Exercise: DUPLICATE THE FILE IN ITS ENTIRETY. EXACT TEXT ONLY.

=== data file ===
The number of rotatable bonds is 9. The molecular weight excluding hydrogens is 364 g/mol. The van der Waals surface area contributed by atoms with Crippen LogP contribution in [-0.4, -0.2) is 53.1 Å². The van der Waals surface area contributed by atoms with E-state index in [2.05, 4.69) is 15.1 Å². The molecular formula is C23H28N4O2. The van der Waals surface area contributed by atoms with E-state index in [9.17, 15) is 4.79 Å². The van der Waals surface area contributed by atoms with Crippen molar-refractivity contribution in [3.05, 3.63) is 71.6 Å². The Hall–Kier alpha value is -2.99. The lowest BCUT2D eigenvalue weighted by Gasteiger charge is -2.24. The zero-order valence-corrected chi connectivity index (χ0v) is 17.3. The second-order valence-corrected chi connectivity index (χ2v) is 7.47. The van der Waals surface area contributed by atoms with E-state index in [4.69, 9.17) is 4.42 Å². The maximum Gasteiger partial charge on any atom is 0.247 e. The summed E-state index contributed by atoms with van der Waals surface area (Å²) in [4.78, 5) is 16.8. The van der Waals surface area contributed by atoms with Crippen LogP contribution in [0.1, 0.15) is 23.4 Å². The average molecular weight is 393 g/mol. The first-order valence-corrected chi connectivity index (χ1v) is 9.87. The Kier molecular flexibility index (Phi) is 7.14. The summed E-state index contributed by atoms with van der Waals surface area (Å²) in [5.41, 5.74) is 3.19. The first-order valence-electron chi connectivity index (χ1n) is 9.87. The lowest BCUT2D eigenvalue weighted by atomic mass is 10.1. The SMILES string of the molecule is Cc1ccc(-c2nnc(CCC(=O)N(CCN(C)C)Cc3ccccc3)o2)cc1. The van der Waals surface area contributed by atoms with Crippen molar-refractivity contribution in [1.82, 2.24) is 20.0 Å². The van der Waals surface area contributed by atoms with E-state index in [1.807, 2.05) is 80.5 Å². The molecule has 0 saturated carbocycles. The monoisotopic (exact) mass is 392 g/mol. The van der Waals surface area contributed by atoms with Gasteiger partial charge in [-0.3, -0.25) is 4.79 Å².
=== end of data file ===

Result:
The number of rotatable bonds is 9. The molecular weight excluding hydrogens is 364 g/mol. The van der Waals surface area contributed by atoms with Crippen LogP contribution in [-0.4, -0.2) is 53.1 Å². The van der Waals surface area contributed by atoms with E-state index in [2.05, 4.69) is 15.1 Å². The molecular formula is C23H28N4O2. The van der Waals surface area contributed by atoms with E-state index in [9.17, 15) is 4.79 Å². The van der Waals surface area contributed by atoms with Crippen molar-refractivity contribution in [3.05, 3.63) is 71.6 Å². The Hall–Kier alpha value is -2.99. The lowest BCUT2D eigenvalue weighted by Gasteiger charge is -2.24. The zero-order valence-corrected chi connectivity index (χ0v) is 17.3. The second-order valence-corrected chi connectivity index (χ2v) is 7.47. The van der Waals surface area contributed by atoms with E-state index in [4.69, 9.17) is 4.42 Å². The maximum Gasteiger partial charge on any atom is 0.247 e. The summed E-state index contributed by atoms with van der Waals surface area (Å²) in [4.78, 5) is 16.8. The van der Waals surface area contributed by atoms with Crippen LogP contribution in [0.1, 0.15) is 23.4 Å². The average molecular weight is 393 g/mol. The first-order valence-corrected chi connectivity index (χ1v) is 9.87. The Kier molecular flexibility index (Phi) is 7.14. The summed E-state index contributed by atoms with van der Waals surface area (Å²) in [5.41, 5.74) is 3.19. The first-order valence-electron chi connectivity index (χ1n) is 9.87. The lowest BCUT2D eigenvalue weighted by atomic mass is 10.1. The SMILES string of the molecule is Cc1ccc(-c2nnc(CCC(=O)N(CCN(C)C)Cc3ccccc3)o2)cc1. The van der Waals surface area contributed by atoms with Crippen molar-refractivity contribution in [1.82, 2.24) is 20.0 Å². The van der Waals surface area contributed by atoms with E-state index in [1.807, 2.05) is 80.5 Å². The molecule has 0 saturated carbocycles. The monoisotopic (exact) mass is 392 g/mol. The van der Waals surface area contributed by atoms with Gasteiger partial charge in [-0.3, -0.25) is 4.79 Å².